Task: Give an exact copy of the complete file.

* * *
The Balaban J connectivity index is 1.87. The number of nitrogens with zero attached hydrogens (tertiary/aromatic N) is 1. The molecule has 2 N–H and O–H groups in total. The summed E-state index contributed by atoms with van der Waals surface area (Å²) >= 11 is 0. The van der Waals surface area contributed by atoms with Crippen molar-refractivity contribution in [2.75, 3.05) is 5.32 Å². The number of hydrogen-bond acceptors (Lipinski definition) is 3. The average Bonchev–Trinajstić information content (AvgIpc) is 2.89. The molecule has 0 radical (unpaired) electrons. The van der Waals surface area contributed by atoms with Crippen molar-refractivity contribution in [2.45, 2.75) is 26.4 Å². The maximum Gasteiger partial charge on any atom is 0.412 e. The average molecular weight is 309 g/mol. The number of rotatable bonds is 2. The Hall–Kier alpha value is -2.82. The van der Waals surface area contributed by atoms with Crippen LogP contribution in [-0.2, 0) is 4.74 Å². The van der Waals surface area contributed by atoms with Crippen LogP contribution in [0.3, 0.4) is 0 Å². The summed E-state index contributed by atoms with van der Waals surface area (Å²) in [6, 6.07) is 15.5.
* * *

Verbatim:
The Balaban J connectivity index is 1.87. The number of nitrogens with zero attached hydrogens (tertiary/aromatic N) is 1. The molecule has 2 N–H and O–H groups in total. The summed E-state index contributed by atoms with van der Waals surface area (Å²) >= 11 is 0. The van der Waals surface area contributed by atoms with Crippen molar-refractivity contribution in [2.75, 3.05) is 5.32 Å². The number of hydrogen-bond acceptors (Lipinski definition) is 3. The average Bonchev–Trinajstić information content (AvgIpc) is 2.89. The molecule has 0 radical (unpaired) electrons. The van der Waals surface area contributed by atoms with Crippen molar-refractivity contribution in [2.45, 2.75) is 26.4 Å². The maximum Gasteiger partial charge on any atom is 0.412 e. The average molecular weight is 309 g/mol. The number of rotatable bonds is 2. The Hall–Kier alpha value is -2.82. The van der Waals surface area contributed by atoms with Crippen LogP contribution in [-0.2, 0) is 4.74 Å². The van der Waals surface area contributed by atoms with Crippen LogP contribution in [0.3, 0.4) is 0 Å². The summed E-state index contributed by atoms with van der Waals surface area (Å²) in [6, 6.07) is 15.5.